This article is sponsored by Bloomberg.
The risks posed by climate change become more concerning each year, and investors are looking to understand the impacts of climate risks both on a portfolio and overall sector level. Edo Schets, head of climate products on the sustainable finance solutions team at Bloomberg, and Zane Van Dusen, Bloomberg’s global head of risk and investment analytics products, discuss the challenges investors face when it comes to assessing and accounting for climate-related risks.
How concerned are investors about the impact of climate change?
Zane Van Dusen: We are seeing that firms are increasingly concerned about the potential impact of climate change on their investments. Earlier this year, we surveyed a group of clients and market participants about this topic and found that about 85 percent are already assessing climate risk in some form or are in the process of developing a climate risk framework – which is different from years past. Interestingly, a lot of traditional risk management professionals are involved in the conversation rather than just people in more ESG-specific roles. Climate risk is moving into the mainstream as people recognise the financial impact.
While we found that ‘regulations and disclosure’ was the largest driver for this development, only 25 percent of respondents indicated it was their primary driver. There was a broad range of reasons for firms to start focusing on climate risk, including internal risk management, performance, and reputation risk, indicating that this is generally not a ‘check the box’ exercise for most firms.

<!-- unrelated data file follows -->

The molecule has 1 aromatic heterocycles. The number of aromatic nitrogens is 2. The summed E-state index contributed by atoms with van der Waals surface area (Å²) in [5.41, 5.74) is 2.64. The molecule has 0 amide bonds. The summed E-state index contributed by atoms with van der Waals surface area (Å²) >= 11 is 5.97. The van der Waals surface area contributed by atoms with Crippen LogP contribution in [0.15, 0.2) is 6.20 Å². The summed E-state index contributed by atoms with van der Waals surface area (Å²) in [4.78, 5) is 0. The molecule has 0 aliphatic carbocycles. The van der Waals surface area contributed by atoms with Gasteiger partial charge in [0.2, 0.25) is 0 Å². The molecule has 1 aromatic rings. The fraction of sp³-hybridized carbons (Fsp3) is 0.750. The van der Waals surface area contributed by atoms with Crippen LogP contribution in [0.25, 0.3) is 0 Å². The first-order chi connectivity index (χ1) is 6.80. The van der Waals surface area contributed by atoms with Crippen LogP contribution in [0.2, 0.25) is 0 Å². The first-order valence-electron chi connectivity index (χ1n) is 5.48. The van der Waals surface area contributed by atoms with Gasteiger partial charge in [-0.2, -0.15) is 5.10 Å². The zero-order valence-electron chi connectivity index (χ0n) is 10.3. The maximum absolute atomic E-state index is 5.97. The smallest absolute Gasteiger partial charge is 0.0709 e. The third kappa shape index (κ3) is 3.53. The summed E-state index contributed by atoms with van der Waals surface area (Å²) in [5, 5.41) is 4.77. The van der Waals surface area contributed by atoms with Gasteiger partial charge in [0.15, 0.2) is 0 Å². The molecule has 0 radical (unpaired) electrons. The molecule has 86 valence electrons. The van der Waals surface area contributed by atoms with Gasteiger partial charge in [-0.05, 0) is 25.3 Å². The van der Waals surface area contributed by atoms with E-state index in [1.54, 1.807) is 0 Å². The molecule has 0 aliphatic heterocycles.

The only general consensus was that the mandate to assess the impact of climate change on investments and manage that risk is coming from the top within these organisations. This is good news because it means firms are taking climate risk seriously. The bad news is they’re taking it seriously because it is a real risk.
Edo Schets: We call it climate risk, but it’s two different things. On the one hand, it is the physical effects we’re already seeing with wildfires, droughts and floods. Those impacts are already being felt and climate change will make them more frequent and severe. These are known as physical risks. To prevent these events from getting much worse, reducing greenhouse gas emissions is key.
This is where the other aspect of climate risk comes into play, transitioning to a low carbon economy. For example, maybe you’re forced by policies to reduce your emissions and you weren’t prepared for the associated costs. Our energy research arm, BloombergNEF, shows that the rise of new energy technologies will benefit some companies but can create losses for others, especially those that are heavily exposed to fossil fuels. Investors are faced with the challenge of supporting companies to adapt to these changes, while also hedging their risks. Overall, we’re seeing that climate risk is something that investors are certainly thinking about.
Is the focus mostly on evaluating risks, or on identifying opportunities?
“Climate risk is moving into the mainstream as people recognise the financial impact”
Zane Van Dusen